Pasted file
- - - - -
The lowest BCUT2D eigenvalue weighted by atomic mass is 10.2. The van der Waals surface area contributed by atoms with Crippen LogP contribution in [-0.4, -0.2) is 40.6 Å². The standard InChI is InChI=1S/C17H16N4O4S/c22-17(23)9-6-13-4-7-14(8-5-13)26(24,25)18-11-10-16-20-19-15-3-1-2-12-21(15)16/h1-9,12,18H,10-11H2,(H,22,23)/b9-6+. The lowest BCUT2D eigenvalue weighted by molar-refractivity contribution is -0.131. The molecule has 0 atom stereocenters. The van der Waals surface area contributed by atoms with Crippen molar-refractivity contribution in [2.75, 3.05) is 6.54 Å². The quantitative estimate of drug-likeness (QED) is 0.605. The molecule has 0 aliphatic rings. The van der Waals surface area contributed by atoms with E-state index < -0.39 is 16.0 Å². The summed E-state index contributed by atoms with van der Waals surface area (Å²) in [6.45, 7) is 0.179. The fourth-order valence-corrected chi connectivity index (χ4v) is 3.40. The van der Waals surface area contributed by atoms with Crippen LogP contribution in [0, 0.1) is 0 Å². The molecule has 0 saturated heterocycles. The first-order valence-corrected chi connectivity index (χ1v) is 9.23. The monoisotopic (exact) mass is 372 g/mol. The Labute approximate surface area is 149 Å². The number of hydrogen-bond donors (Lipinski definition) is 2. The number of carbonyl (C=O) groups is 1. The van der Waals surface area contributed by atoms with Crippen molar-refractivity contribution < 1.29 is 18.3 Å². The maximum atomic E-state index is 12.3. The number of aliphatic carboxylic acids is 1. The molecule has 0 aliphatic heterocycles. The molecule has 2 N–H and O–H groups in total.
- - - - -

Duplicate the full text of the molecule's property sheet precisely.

The lowest BCUT2D eigenvalue weighted by atomic mass is 10.2. The van der Waals surface area contributed by atoms with Crippen LogP contribution in [-0.4, -0.2) is 40.6 Å². The standard InChI is InChI=1S/C17H16N4O4S/c22-17(23)9-6-13-4-7-14(8-5-13)26(24,25)18-11-10-16-20-19-15-3-1-2-12-21(15)16/h1-9,12,18H,10-11H2,(H,22,23)/b9-6+. The lowest BCUT2D eigenvalue weighted by molar-refractivity contribution is -0.131. The molecule has 0 atom stereocenters. The van der Waals surface area contributed by atoms with Crippen molar-refractivity contribution in [2.75, 3.05) is 6.54 Å². The quantitative estimate of drug-likeness (QED) is 0.605. The molecule has 0 aliphatic rings. The van der Waals surface area contributed by atoms with E-state index < -0.39 is 16.0 Å². The summed E-state index contributed by atoms with van der Waals surface area (Å²) in [6.45, 7) is 0.179. The fourth-order valence-corrected chi connectivity index (χ4v) is 3.40. The van der Waals surface area contributed by atoms with Crippen LogP contribution in [0, 0.1) is 0 Å². The molecule has 0 saturated heterocycles. The first-order valence-corrected chi connectivity index (χ1v) is 9.23. The monoisotopic (exact) mass is 372 g/mol. The Labute approximate surface area is 149 Å². The number of hydrogen-bond donors (Lipinski definition) is 2. The number of carbonyl (C=O) groups is 1. The van der Waals surface area contributed by atoms with Crippen molar-refractivity contribution < 1.29 is 18.3 Å². The maximum atomic E-state index is 12.3. The number of aliphatic carboxylic acids is 1. The molecule has 0 aliphatic heterocycles. The molecule has 2 N–H and O–H groups in total.